Mature and part-time students taking degree courses at FE colleges will be "further marginalised" by the higher education Bill passed last week, key groups in the sector have warned.
The National Institute of Adult Continuing Education (NIACE) has questioned whether the Bill will mean a significantly better deal for the 71,000 full-time and 136,000 part-time HE students who study in FE colleges.
It has put forward two key proposals for the Government to address problems facing mature and part-time students. It wants full-time students over the age of 54 to gain access to student loans.
And part-time students earning less than pound;15,000 per year, who are not receiving support from their employer, should be allowed to defer fee repayment until they have completed their course and hit the income threshold.
Alastair Thomson, NIACE's policy officer, said: "This Bill is likely to further consolidate the existing nature of HE, with the gilded youth of Oxbridge at one end and poor, mature part-time FE students in the other."
He said full-time students can work the same number of hours as part-time students, have the same number of timetabled hours of study, but have the advantage of being able to defer tuition fees.
The Bill proposes to allow colleges to charge students up to pound;3,000 a year in tuition fees, which are repaid once they earn more than pound;15,000 a year.
NIACE, claims that it is unlikely that many colleges will feel able to charge higher fees given their local, often small-scale provision. It is also concerned about universities creaming off up to 40 per cent of cash designed to fund HE students in FE colleges.
Mr Thomson added: "The Government has not shifted in its intention to continue the indirect funding of HE in FE colleges with the money channelled through higher education institutions, which slice anything between 2.75-40 per cent off funds before passing them on to colleges.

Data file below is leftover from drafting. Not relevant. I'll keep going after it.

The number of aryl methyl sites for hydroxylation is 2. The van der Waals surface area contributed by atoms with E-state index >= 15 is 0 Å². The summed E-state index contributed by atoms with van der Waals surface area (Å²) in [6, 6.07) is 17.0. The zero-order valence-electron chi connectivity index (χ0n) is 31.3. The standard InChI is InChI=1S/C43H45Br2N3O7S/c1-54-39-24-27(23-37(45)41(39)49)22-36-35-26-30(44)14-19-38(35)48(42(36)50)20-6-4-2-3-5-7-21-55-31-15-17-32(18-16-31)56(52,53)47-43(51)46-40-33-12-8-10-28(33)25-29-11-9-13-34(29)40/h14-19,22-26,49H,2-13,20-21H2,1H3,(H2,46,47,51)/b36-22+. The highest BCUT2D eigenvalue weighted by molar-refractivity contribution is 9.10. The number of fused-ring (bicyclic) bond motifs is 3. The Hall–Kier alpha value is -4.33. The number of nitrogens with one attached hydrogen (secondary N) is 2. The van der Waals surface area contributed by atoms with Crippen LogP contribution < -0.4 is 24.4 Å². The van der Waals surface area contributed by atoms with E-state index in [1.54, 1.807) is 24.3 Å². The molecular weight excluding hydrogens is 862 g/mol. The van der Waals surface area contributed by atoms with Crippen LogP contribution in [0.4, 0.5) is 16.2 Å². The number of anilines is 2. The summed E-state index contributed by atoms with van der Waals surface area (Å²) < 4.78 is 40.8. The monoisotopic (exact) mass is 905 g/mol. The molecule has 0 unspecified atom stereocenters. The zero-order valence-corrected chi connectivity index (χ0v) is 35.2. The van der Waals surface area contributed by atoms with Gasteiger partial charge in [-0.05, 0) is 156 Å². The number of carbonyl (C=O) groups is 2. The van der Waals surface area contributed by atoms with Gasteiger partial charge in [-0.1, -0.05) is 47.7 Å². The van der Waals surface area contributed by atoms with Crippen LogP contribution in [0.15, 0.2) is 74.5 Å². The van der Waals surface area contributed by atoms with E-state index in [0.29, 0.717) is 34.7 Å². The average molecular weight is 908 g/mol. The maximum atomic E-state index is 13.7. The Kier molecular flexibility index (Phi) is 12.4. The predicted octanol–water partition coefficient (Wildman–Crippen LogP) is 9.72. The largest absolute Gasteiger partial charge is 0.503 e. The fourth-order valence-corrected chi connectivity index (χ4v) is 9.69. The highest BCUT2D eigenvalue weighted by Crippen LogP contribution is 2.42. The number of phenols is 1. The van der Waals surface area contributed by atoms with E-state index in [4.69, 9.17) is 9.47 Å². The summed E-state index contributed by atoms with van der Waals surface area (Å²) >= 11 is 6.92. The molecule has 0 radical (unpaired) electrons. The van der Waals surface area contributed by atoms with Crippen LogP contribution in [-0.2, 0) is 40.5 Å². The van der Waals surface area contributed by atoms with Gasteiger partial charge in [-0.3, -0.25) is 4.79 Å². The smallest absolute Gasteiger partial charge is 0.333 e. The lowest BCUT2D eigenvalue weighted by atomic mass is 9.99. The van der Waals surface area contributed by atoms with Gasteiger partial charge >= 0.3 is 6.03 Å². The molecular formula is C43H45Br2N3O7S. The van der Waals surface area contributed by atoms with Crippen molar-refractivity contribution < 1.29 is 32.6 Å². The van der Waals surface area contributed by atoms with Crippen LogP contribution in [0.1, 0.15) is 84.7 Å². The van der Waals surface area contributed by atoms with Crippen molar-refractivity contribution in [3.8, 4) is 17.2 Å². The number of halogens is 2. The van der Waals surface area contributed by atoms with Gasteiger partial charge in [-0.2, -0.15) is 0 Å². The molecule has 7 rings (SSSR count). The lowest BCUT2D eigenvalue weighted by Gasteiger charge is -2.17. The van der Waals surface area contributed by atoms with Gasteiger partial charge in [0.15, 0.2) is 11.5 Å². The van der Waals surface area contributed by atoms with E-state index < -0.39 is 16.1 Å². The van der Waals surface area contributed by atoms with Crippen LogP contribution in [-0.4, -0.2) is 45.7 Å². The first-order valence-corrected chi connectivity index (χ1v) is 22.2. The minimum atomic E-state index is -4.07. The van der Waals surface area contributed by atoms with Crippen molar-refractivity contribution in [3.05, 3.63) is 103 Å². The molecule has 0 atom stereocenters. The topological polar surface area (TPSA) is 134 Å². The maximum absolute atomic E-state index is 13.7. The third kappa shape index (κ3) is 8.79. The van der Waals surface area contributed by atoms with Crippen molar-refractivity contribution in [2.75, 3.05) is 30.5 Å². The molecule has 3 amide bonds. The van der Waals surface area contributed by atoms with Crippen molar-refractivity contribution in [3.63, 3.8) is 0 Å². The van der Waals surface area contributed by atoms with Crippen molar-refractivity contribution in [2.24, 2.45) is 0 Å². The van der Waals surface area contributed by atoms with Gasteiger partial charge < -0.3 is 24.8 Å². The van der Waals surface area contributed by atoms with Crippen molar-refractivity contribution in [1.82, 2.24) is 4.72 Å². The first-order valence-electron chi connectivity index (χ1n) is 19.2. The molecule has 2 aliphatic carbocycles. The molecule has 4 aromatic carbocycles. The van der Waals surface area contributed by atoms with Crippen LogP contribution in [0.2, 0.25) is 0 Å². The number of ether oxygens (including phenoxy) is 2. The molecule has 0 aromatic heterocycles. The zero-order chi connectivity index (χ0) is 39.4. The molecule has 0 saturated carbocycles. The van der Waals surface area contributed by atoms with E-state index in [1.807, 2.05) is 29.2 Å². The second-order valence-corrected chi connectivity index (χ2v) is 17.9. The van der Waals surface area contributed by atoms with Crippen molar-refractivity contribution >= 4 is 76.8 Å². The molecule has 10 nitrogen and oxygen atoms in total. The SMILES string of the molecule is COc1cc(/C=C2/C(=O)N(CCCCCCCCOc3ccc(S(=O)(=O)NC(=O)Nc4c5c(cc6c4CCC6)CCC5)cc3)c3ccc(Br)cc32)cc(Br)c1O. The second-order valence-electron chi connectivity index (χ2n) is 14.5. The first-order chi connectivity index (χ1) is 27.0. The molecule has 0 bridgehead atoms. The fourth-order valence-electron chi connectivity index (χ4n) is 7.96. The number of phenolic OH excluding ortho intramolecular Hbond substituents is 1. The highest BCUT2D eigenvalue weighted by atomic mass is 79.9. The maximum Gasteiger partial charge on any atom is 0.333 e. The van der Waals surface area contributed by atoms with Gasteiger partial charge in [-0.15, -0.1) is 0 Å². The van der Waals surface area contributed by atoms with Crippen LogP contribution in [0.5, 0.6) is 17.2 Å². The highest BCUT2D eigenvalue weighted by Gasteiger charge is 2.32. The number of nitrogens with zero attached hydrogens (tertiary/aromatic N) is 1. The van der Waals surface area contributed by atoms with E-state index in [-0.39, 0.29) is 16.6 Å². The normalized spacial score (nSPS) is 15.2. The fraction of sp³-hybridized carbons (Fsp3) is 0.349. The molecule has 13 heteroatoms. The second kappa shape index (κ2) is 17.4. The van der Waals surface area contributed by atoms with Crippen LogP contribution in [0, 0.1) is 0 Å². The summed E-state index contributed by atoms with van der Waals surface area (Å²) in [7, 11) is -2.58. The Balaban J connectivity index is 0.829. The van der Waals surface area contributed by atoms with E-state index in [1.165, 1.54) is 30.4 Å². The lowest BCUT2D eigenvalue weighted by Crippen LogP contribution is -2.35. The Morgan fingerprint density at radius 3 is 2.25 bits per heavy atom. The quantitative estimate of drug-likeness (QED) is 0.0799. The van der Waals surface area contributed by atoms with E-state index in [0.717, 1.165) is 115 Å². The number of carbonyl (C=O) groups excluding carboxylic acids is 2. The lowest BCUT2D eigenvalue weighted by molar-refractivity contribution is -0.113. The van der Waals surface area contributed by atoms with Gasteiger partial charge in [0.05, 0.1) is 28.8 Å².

"The consequences of universities 'top slicing' this funding are that students in FE have less spent on their HE experience than others. Research undertaken by NIACE for the Higher Education Funding Council for England suggests a clear need to review this financial relationship." NIACE was, however, delighted with one concession that indicates ministers may at last be listening to concerns about the treatment of part-time students.
Mr Thompson said: "More money will be made available for the teaching of students doing part-time degrees, and hopefully the quality of teaching will rise."
Natfhe, the lecturers' union, shares the concerns about the impact of the HE Bill on the FE sector. Liz Allen, HE national official at Natfhe, said:
"There is nothing in the Bill for HE provided in FE colleges. The funding problems of FE will remain."
The Mature Students Union described the passing of the HE Bill as "a major setback for mature students". Alan Coleman, the MSU's president, said: "We have been campaigning for equal access to HE throughout the life of this Bill but our concerns have been ignored."
A legal challenge to the "discriminatory provision" of student support is still under consideration by the MSU's legal advisers.
The Association of Colleges also wants part-time students earning less than pound;15,000 a year, and not receiving employer help, to be allowed to defer fees.
But it added that it believes that the revised proposals mean that college students can progress to HE without facing major financial obstacles.